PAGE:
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A rare look behind the server aisle. Here, in Mayes County, Okla., hundreds of fans funnel hot air from the server racks into a cooling unit to be recirculated. The green lights are the server status LEDs reflecting from the front of Google servers.

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For over 10 years, Google has been building some of the most efficient data centers in the world.

Other important factors such as construction costs, rental rates, free cooling (the opportunity to utilize outside air to cool equipment, thus lowering electricity consumption), labor, network and others all factor in to the total cost of operations.

The cost of downtime can far surpass the financial benefits of any one location. A few minutes of downtime can result in millions of lost financial trades or loss in worker productivity.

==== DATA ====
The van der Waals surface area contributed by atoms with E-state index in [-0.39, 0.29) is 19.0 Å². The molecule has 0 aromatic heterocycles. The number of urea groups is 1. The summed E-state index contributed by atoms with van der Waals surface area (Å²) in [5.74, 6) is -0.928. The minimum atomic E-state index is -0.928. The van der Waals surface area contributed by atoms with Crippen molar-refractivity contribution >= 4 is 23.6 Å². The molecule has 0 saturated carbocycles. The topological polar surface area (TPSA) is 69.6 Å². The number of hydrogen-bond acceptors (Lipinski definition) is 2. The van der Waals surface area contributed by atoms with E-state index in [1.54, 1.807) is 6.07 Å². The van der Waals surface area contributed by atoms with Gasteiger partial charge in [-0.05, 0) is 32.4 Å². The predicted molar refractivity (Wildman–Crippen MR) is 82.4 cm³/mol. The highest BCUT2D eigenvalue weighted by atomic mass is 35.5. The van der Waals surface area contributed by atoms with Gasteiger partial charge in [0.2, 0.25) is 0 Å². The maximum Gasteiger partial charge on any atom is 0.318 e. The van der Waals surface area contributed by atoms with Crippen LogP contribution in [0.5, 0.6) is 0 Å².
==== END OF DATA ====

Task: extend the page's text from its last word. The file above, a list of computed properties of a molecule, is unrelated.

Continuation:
For these reasons, data center users traditionally want to be in areas with little to no operational risk, including areas free of natural hazards (seismic zones, hurricanes, tornadoes, floods, etc.), and certain distances from potential man made threats (highways, rail lines, flight paths, manufacturing facilities, chemical plants, etc.). Weighing operational risk to financial benefit and eliminating areas prone to wide area disruption are key to the decision making process.

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Google’s site in Hamina, Finland

3) Flexibility & Scalability Are Key

“Healthy things grow. Growing things change. Changing things challenge us.” This quote by author James Ryle resonates well with IT departments today. As applications and data center equipment continue to evolve, so do the physical requirements to support them.

Challenged with planning for technologies yet to be created or adapted, corporate real estate and IT executives are looking for physical solutions which can accommodate future change.

Technological obsolescence is another major concern, making it difficult for many to justify large capital expenditures for solutions which may quickly become obsolete. As corporate real estate executives look to identify sites and solutions which meet these goals, many are choosing to pursue modular builds with existing shell space for future development, or negotiating expansion, contraction and ramp-in rights with third party providers.